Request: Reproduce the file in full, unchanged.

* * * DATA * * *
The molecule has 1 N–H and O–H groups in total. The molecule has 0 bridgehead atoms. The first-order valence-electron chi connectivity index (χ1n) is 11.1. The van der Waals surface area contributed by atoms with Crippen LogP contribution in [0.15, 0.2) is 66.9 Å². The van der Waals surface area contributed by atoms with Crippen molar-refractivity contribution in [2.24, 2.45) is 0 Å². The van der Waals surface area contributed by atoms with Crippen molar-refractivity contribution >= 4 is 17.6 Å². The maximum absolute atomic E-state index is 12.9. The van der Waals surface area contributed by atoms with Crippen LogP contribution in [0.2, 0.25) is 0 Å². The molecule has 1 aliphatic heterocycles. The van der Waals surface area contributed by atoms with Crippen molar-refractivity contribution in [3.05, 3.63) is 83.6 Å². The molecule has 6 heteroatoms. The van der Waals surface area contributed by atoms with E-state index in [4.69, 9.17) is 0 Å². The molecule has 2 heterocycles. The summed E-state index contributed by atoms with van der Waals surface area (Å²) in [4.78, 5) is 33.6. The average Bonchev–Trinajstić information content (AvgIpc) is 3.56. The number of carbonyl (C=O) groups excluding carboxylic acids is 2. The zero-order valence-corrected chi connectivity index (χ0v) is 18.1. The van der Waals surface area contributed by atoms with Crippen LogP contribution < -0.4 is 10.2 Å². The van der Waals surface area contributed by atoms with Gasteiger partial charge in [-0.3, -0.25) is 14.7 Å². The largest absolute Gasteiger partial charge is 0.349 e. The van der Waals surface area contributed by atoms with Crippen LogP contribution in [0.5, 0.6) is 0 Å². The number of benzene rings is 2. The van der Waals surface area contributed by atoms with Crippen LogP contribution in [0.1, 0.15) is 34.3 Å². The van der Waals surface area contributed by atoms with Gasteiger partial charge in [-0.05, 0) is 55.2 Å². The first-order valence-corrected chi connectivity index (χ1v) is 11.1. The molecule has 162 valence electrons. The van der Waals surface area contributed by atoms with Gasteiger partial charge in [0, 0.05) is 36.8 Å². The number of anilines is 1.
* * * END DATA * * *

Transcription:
The molecule has 1 N–H and O–H groups in total. The molecule has 0 bridgehead atoms. The first-order valence-electron chi connectivity index (χ1n) is 11.1. The van der Waals surface area contributed by atoms with Crippen LogP contribution in [0.15, 0.2) is 66.9 Å². The van der Waals surface area contributed by atoms with Crippen molar-refractivity contribution in [2.24, 2.45) is 0 Å². The van der Waals surface area contributed by atoms with Crippen molar-refractivity contribution >= 4 is 17.6 Å². The maximum absolute atomic E-state index is 12.9. The van der Waals surface area contributed by atoms with Crippen LogP contribution in [0.2, 0.25) is 0 Å². The molecule has 1 aliphatic heterocycles. The van der Waals surface area contributed by atoms with Crippen molar-refractivity contribution in [3.05, 3.63) is 83.6 Å². The molecule has 6 heteroatoms. The van der Waals surface area contributed by atoms with E-state index in [4.69, 9.17) is 0 Å². The molecule has 2 heterocycles. The summed E-state index contributed by atoms with van der Waals surface area (Å²) in [4.78, 5) is 33.6. The average Bonchev–Trinajstić information content (AvgIpc) is 3.56. The number of carbonyl (C=O) groups excluding carboxylic acids is 2. The zero-order valence-corrected chi connectivity index (χ0v) is 18.1. The van der Waals surface area contributed by atoms with Crippen LogP contribution < -0.4 is 10.2 Å². The van der Waals surface area contributed by atoms with Gasteiger partial charge in [-0.3, -0.25) is 14.7 Å². The largest absolute Gasteiger partial charge is 0.349 e. The van der Waals surface area contributed by atoms with Crippen LogP contribution in [0.5, 0.6) is 0 Å². The number of benzene rings is 2. The van der Waals surface area contributed by atoms with Crippen LogP contribution in [0.1, 0.15) is 34.3 Å². The van der Waals surface area contributed by atoms with Gasteiger partial charge in [-0.05, 0) is 55.2 Å². The first-order valence-corrected chi connectivity index (χ1v) is 11.1. The molecule has 162 valence electrons. The van der Waals surface area contributed by atoms with Gasteiger partial charge in [0, 0.05) is 36.8 Å². The number of anilines is 1.